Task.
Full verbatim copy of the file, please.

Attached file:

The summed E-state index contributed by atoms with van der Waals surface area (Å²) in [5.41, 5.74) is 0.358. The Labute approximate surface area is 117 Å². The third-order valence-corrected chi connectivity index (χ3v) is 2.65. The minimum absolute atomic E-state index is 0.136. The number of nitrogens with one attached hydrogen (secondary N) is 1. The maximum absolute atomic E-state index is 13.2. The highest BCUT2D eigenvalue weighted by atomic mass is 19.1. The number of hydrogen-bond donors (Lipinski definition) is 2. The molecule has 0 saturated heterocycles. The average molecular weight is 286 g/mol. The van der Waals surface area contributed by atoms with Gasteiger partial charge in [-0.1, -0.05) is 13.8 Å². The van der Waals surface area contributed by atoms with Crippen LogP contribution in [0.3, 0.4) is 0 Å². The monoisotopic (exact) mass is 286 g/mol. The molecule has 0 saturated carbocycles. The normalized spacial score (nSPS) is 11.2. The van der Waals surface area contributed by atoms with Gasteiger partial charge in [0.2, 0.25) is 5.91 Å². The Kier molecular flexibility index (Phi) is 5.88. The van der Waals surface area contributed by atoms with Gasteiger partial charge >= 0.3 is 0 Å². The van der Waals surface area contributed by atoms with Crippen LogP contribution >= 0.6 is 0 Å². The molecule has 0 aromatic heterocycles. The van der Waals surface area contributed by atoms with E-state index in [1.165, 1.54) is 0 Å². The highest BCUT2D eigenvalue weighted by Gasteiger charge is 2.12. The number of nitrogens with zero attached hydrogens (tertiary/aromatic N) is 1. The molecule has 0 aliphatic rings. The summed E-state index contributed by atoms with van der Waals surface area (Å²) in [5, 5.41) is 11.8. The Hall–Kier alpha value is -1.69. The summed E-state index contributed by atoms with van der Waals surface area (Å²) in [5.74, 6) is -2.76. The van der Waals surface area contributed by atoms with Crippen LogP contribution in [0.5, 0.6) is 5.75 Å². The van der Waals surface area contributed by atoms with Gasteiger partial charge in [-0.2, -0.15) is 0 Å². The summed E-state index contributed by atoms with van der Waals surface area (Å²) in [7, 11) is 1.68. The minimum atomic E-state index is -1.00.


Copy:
The summed E-state index contributed by atoms with van der Waals surface area (Å²) in [5.41, 5.74) is 0.358. The Labute approximate surface area is 117 Å². The third-order valence-corrected chi connectivity index (χ3v) is 2.65. The minimum absolute atomic E-state index is 0.136. The number of nitrogens with one attached hydrogen (secondary N) is 1. The maximum absolute atomic E-state index is 13.2. The highest BCUT2D eigenvalue weighted by atomic mass is 19.1. The number of hydrogen-bond donors (Lipinski definition) is 2. The molecule has 0 saturated heterocycles. The average molecular weight is 286 g/mol. The van der Waals surface area contributed by atoms with Gasteiger partial charge in [-0.1, -0.05) is 13.8 Å². The van der Waals surface area contributed by atoms with Crippen LogP contribution in [0.3, 0.4) is 0 Å². The monoisotopic (exact) mass is 286 g/mol. The molecule has 0 saturated carbocycles. The normalized spacial score (nSPS) is 11.2. The van der Waals surface area contributed by atoms with Gasteiger partial charge in [0.2, 0.25) is 5.91 Å². The Kier molecular flexibility index (Phi) is 5.88. The van der Waals surface area contributed by atoms with Gasteiger partial charge >= 0.3 is 0 Å². The van der Waals surface area contributed by atoms with Crippen LogP contribution >= 0.6 is 0 Å². The molecule has 0 aromatic heterocycles. The van der Waals surface area contributed by atoms with E-state index in [1.165, 1.54) is 0 Å². The highest BCUT2D eigenvalue weighted by Gasteiger charge is 2.12. The number of nitrogens with zero attached hydrogens (tertiary/aromatic N) is 1. The molecule has 0 aliphatic rings. The summed E-state index contributed by atoms with van der Waals surface area (Å²) in [5, 5.41) is 11.8. The Hall–Kier alpha value is -1.69. The summed E-state index contributed by atoms with van der Waals surface area (Å²) in [5.74, 6) is -2.76. The van der Waals surface area contributed by atoms with Crippen LogP contribution in [0.5, 0.6) is 5.75 Å². The van der Waals surface area contributed by atoms with Gasteiger partial charge in [-0.2, -0.15) is 0 Å². The summed E-state index contributed by atoms with van der Waals surface area (Å²) in [7, 11) is 1.68. The minimum atomic E-state index is -1.00.